ANOVA: Complete guide to Statistical Analysis & Applications (Updated 2023)
In this tutorial, I’ll introduce you to anova, its objectives, statistical tests, test examples, statistical analysis, and the different ANOVA techniques used for making the best decisions. We’ll take a few cases and try to understand the techniques for getting the results. We will also be leveraging the use of Excel to understand these concepts.
You must know the basics of anova statistics to understand this topic. Knowledge of t-tests and Hypothesis testing would be an additional benefit. And we believe the best way to learn statistics is by doing. That’s how we follow in the ‘Introduction to Data Science‘ course, where we provide a comprehensive introduction to descriptive and inferential statistics.
- In this tutorial, we will learn about Anova and its different types.
- You will familiarize yourself with the different terminologies associated with Anova.
- You will also learn how to calculate Anova In Microsoft Excel.
Table of contents
What is Analysis of Variance (ANOVA)?
ANOVA stands for Analysis of Variance. It is a statistical method used to analyze the differences between the means of two or more groups or treatments. It is often used to determine whether there are any statistically significant differences between the means of different groups.
ANOVA compares the variation between group means to the variation within the groups. If the variation between group means is significantly larger than the variation within groups, it suggests a significant difference between the means of the groups.
ANOVA calculates an F-statistic by comparing between-group variability to within-group variability. If the F-statistic exceeds a critical value, it indicates significant differences between group means.
ANOVA is used to compare treatments, analyze factors impact on a variable, or compare means across multiple groups.
Types of ANOVA include one-way (for comparing means of groups) and two-way (for examining effects of two independent variables on a dependent variable).
Buying a new product or testing a new technique but not sure how it stacks up against the alternatives? It’s an all too familiar situation for most of us. Most options sound similar to each other, so picking the best out of the lot is a challenge.
Consider a scenario where we have three medical treatments for patients with similar diseases. Once we have the test results, one approach is to assume that the treatment which took the least time to cure the patients is the best among them. What if some of these patients had already been partially cured, or if any other medication was already working on them?
In order to make a confident and reliable decision, we will need evidence to support our approach. This is where the concept of ANOVA comes into play.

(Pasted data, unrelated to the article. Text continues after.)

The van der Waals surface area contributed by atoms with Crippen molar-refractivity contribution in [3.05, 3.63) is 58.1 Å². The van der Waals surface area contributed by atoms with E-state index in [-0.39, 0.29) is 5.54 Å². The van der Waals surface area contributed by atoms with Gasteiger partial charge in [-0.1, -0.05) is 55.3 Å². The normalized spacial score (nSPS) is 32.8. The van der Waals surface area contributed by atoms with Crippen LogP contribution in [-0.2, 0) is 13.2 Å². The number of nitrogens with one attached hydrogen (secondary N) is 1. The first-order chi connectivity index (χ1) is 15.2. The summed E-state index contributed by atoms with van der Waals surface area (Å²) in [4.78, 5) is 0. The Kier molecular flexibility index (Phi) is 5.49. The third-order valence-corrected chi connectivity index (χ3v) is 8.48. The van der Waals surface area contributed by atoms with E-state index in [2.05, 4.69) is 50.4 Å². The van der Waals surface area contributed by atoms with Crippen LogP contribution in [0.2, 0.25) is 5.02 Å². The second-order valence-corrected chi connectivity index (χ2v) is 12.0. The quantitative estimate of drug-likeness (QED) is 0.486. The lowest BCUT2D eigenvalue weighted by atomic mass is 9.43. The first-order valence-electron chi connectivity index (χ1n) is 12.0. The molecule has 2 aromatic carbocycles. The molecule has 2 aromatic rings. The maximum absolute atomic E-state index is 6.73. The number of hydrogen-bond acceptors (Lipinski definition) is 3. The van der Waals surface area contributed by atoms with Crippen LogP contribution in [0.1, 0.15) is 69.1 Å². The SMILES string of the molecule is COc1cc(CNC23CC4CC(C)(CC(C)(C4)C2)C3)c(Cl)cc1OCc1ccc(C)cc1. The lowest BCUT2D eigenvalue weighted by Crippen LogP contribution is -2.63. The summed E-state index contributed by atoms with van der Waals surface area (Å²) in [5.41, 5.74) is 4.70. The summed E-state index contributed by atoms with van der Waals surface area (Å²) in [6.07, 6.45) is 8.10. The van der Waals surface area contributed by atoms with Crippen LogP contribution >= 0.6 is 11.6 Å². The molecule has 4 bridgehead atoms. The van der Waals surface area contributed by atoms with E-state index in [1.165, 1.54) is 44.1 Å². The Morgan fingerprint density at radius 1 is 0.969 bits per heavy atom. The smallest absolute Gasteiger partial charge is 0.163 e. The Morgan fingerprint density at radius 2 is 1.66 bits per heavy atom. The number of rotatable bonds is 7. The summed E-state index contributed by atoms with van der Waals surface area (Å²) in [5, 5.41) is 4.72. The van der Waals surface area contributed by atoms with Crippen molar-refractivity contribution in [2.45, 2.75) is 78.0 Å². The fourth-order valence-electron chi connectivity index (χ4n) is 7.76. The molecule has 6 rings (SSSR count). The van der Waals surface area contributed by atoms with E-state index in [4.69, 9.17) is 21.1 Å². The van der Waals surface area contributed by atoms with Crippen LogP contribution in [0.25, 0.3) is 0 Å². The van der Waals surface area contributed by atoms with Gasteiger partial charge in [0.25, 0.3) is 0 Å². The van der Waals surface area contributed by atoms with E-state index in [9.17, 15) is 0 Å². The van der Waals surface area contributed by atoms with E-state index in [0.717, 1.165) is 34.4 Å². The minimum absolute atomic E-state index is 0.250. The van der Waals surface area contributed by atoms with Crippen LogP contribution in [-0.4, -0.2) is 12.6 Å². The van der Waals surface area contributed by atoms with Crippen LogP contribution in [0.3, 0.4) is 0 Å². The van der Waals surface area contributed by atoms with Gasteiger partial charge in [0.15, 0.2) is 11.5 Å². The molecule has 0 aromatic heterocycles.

A common approach to figuring out a reliable treatment method would be to analyze the days the patients took to be cured. We can use a statistical technique to compare these three treatment samples and depict how different these samples are from one another. Such a technique, which compares the samples based on their means, is called ANOVA.
Analysis of variance (ANOVA) is a statistical technique used to check if the means of two or more groups are significantly different from each other. ANOVA checks the impact of one or more factors by comparing the means of different samples. We can use ANOVA to prove/disprove whether all the medication treatments were equally effective.
Another measure to compare the samples is called a t-test. When we have only two samples, t-test, and ANOVA give the same results. However, using a t-test would not be reliable in cases with more than 2 samples. If we conduct multiple t-tests for comparing more than two samples, it will have a compounded effect on the error rate of the result.
Terminologies Related to ANOVA
Before we start with the ANOVA applications, I would like to introduce some common terminologies used in the technique.
Mean is a simple or arithmetic average of a range of values. There are two kinds of means that we use in ANOVA calculations, which are separate sample means and the grand mean . The grand mean is the mean of sample means or the mean of all observations combined, irrespective of the sample.
Considering our above medication example, we can assume that there are 2 possible cases – either the medication will have an effect on the patients or it won’t. These statements are called Hypothesis. A hypothesis is an educated guess about something in the world around us. It should be testable either by experiment or observation.
Just like any other kind of hypothesis that you might have studied in statistics, ANOVA also uses a Null hypothesis and an Alternate hypothesis. The Null hypothesis in ANOVA is valid when all the sample means are equal, or they don’t have any significant difference. Thus, they can be considered as a part of a larger set of the population. On the other hand, the alternate hypothesis is valid when at least one of the sample means is different from the rest of the sample means. In mathematical form, they can be represented as: